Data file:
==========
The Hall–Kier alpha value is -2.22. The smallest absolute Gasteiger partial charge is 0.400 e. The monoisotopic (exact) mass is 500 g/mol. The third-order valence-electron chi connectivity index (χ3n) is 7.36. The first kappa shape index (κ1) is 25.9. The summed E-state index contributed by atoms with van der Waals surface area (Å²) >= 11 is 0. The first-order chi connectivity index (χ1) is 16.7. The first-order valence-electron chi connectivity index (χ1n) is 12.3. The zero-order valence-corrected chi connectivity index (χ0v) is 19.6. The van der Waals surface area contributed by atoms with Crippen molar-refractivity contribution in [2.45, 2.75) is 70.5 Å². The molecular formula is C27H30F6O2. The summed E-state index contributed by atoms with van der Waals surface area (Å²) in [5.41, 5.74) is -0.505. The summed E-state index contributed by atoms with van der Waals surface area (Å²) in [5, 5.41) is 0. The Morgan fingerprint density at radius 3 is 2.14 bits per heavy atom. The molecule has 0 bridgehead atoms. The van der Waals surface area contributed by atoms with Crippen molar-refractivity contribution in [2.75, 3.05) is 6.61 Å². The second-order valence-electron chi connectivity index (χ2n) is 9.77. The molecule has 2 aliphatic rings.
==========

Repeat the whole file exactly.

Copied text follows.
The Hall–Kier alpha value is -2.22. The smallest absolute Gasteiger partial charge is 0.400 e. The monoisotopic (exact) mass is 500 g/mol. The third-order valence-electron chi connectivity index (χ3n) is 7.36. The first kappa shape index (κ1) is 25.9. The summed E-state index contributed by atoms with van der Waals surface area (Å²) >= 11 is 0. The first-order chi connectivity index (χ1) is 16.7. The first-order valence-electron chi connectivity index (χ1n) is 12.3. The zero-order valence-corrected chi connectivity index (χ0v) is 19.6. The van der Waals surface area contributed by atoms with Crippen molar-refractivity contribution in [2.45, 2.75) is 70.5 Å². The molecular formula is C27H30F6O2. The summed E-state index contributed by atoms with van der Waals surface area (Å²) in [5.41, 5.74) is -0.505. The summed E-state index contributed by atoms with van der Waals surface area (Å²) in [5, 5.41) is 0. The Morgan fingerprint density at radius 3 is 2.14 bits per heavy atom. The molecule has 0 bridgehead atoms. The van der Waals surface area contributed by atoms with Crippen molar-refractivity contribution in [2.75, 3.05) is 6.61 Å². The second-order valence-electron chi connectivity index (χ2n) is 9.77. The molecule has 2 aliphatic rings.